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* ELMI Occupation Profile - Textile Bleaching and Dyeing Machine Operators and Tenders *
 
Textile Bleaching and Dyeing Machine Operators and Tenders
(O*NET 51-6061.00, SOC 51-6061)
What they do
Operate or tend machines to bleach, shrink, wash, dye, or finish textiles or synthetic or glass fibers.
 
Also called:
Beck Operator, Drug Room Operator, Dye Line Operator, Dye Machine Operator, Dye Operator, Dyer, Jet Dyeing Machine Operator, Jet Operator, Machine Operator, Tub Operator
 
 
Wages
Wage rates not available for Vermont
but may be for the nation and other states at
CareerOneStop
 
Knowledge
People in this career often know a lot about:
  • Production and Processing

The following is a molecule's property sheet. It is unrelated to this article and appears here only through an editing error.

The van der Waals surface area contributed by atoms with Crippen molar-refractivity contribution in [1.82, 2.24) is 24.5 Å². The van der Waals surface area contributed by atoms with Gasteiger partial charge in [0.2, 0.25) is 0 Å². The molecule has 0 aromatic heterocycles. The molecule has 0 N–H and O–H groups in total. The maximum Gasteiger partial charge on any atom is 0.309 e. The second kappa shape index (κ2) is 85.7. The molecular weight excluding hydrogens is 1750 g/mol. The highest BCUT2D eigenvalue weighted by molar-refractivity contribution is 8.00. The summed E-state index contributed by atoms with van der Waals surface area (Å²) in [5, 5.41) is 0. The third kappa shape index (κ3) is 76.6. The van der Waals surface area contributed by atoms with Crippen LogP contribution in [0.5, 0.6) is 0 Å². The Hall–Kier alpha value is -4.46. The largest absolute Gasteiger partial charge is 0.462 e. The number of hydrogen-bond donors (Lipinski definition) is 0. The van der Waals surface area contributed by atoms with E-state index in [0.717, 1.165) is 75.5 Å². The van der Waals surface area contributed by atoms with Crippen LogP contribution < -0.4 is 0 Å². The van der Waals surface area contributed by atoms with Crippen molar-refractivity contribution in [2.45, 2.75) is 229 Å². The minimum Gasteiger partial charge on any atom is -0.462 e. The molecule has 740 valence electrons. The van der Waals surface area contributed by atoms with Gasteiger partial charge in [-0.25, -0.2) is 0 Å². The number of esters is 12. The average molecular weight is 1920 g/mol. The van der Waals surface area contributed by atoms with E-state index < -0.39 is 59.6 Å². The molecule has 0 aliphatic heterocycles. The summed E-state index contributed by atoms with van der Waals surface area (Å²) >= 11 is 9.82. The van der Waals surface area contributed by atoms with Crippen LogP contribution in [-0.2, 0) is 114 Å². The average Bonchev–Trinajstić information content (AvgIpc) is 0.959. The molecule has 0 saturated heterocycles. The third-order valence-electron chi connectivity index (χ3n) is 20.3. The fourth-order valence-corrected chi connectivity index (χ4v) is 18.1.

Knowledge of raw materials, production processes, quality control, costs, and other techniques for maximizing the effective manufacture and distribution of goods.
  • Chemistry
    Knowledge of the chemical composition, structure, and properties of substances and of the chemical processes and transformations that they undergo. This includes uses of chemicals and their interactions, danger signs, production techniques, and disposal methods.
  • Public Safety and Security
    Knowledge of relevant equipment, policies, procedures, and strategies to promote effective local, state, or national security operations for the protection of people, data, property, and institutions.
More at O*NET
 
Skills
People in this career often have these skills:
  • Operation Monitoring
    Watching gauges, dials, or other indicators to make sure a machine is working properly.
  • Operation and Control
    Controlling operations of equipment or systems.
  • Active Listening
    Giving full attention to what other people are saying, taking time to understand the points being made, asking questions as appropriate, and not interrupting at inappropriate times.
  • Quality Control Analysis